The Ted Commandments

1991 was a good year for Ted Turner, millionaire playboy and cable television czar. He married movie star Jane Fonda. The Atlanta Braves, the team he owns, made it to the World Series. And Time magazine named him its "Man of the Year." It was an odd choice, in a way. Think of it: 1991 was the year of the Gulf War and the fall of Communism in the Soviet Union. Its heroes were people like Norman Schwarzkopf and Boris Yeltsin. Yet Time magazine chose Ted Turner as its hero of the year. The honor was awarded because of CNN, the first 24-hour news network, which Turner founded. Over the past few years, the nation has been held spell-bound by CNN's coverage of the fall of the Berlin Wall, Tienanmen Square, the Gulf War, the Soviet coup attempt, the Clarence Thomas hearings, and the William Kennedy Smith rape trial. There's no doubt CNN provides an important service. Still, I wonder: Does it really qualify Ted Turner as Man of the Year? What the award seems to be saying is that what's important is not so much the message as the messenger. And yet who had greater impact, Norman Schwarzkopf--who created US strategy in the Gulf War--or the CNN reporter who broadcast it? Boris Yeltsin--who helped bring democracy to Russia--or the cameraman who put Yeltsin's face on the TV screen? The traditional ideal in news reporting was objectivity. But today news has become a species of show business. And so instead of honoring the world leaders who make history, Time honors the television channel that records history. But that's not the only reason I'm a little uneasy at seeing Ted Turner become such an honored celebrity. It's also because Turner has made a point of publicly bashing the Christian faith. In his youth, Turner was a practicing Christian. He even planned to be a missionary. But when he was 20, his younger sister died of a long and debilitating illness, and he abandoned his faith in God. Turner now harbors a fierce hostility against Christians. A few years ago, he was quoted in a newspaper saying "Christianity is a religion for losers." But like so many one-time believers, Turner didn't lose his religious passion. He just redirected it--in his case, toward himself. One of his associates told Time magazine, "Ted is the great 'I am'." Playing up to the image, Turner belittles the Ten Commandments as "obsolete," and offers in their place his own list of what he calls "voluntary initiatives"--or what others have dubbed the Ted Commandments. And in place of his former faith, Turner now holds a New-Age, save-the-earth environmentalism. He told Time magazine, [quote] "It's almost like a religious fervor." So Turner has become a missionary after all. He's even got his own version of electronic Sunday School, passing his New Age faith on to the next generation. It's a new cartoon series called "Captain Planet," a hero who fights pollution and overpopulation, and serves the earth spirit Gaia. Even the founding of CNN was inspired by Turner's planetary vision. From the start, he saw it as a means to unite the world. So whether in subtle ways or more obvious ways--in season and out--Turner is always preaching his faith. Ted Turner is an embodiment of contemporary American culture: its preoccupation with the self, its trendy environmentalism, its New Age religious impulse. Come to think of it, maybe it is fitting that Time had made him Man of the Year.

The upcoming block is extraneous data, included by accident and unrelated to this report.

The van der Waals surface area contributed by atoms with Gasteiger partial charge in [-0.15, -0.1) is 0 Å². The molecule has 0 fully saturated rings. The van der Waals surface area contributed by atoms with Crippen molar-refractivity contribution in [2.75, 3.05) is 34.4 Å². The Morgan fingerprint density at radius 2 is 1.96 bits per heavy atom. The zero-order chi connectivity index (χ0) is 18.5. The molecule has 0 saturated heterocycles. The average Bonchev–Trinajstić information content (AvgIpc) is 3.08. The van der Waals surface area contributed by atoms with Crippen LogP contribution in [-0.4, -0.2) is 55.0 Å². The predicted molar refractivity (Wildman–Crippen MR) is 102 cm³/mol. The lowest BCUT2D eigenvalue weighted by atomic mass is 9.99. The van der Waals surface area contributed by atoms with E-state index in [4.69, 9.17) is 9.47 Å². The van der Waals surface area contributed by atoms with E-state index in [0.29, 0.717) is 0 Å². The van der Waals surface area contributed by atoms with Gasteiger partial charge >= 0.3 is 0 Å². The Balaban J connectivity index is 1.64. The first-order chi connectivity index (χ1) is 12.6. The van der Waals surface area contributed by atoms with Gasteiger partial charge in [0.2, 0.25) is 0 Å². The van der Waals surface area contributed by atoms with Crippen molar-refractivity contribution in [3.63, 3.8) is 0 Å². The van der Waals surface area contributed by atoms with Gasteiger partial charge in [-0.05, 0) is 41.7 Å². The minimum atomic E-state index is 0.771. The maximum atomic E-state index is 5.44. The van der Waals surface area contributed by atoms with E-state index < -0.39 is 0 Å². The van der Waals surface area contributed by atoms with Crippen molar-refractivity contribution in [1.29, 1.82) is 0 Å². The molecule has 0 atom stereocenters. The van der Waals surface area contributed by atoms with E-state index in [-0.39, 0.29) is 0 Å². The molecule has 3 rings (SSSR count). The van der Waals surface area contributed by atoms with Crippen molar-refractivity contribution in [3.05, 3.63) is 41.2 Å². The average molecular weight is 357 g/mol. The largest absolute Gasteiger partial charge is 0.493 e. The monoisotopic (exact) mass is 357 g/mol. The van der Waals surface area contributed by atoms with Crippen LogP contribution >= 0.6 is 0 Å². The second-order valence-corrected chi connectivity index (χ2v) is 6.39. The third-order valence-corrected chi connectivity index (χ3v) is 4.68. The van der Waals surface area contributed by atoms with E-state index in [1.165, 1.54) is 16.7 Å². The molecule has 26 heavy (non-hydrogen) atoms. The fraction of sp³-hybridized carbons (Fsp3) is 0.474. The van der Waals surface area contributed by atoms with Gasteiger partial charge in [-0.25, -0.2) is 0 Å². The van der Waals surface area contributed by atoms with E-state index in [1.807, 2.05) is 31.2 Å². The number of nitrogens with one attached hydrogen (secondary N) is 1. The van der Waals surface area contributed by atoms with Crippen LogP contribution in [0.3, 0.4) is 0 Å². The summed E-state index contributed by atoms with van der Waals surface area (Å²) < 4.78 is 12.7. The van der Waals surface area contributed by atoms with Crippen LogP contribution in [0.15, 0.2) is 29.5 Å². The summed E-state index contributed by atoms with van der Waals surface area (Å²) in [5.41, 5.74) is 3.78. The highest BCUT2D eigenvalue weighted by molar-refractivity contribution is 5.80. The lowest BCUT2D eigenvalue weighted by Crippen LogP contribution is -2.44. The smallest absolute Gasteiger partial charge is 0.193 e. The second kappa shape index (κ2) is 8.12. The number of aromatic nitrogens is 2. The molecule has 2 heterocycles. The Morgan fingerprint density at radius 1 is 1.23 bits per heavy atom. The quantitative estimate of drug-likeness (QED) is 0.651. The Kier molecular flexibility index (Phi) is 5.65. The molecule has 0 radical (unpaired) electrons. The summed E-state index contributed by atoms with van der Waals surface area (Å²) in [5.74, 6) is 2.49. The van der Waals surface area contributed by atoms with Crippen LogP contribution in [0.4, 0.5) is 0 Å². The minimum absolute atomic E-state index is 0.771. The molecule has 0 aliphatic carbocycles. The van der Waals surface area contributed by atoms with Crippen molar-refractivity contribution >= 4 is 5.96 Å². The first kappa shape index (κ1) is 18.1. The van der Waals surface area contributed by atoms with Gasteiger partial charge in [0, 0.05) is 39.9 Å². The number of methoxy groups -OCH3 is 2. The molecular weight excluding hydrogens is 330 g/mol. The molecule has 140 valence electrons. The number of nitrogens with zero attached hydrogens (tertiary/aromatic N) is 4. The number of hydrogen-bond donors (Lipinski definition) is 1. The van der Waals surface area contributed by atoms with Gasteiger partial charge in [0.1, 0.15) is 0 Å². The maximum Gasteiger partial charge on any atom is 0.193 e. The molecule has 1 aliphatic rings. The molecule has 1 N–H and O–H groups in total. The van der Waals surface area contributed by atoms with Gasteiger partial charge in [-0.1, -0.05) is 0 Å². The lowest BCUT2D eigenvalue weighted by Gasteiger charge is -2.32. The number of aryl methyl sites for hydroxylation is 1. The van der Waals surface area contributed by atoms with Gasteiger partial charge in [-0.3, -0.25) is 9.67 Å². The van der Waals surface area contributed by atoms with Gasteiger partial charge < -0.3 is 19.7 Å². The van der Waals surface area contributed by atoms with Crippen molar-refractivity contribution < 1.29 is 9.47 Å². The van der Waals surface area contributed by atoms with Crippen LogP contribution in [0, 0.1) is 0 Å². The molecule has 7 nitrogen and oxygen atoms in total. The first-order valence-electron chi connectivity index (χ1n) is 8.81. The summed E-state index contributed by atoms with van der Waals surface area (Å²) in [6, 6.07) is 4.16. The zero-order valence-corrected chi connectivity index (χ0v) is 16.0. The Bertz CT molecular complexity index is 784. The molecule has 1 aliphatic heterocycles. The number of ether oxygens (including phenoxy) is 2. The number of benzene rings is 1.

Chuck Colson


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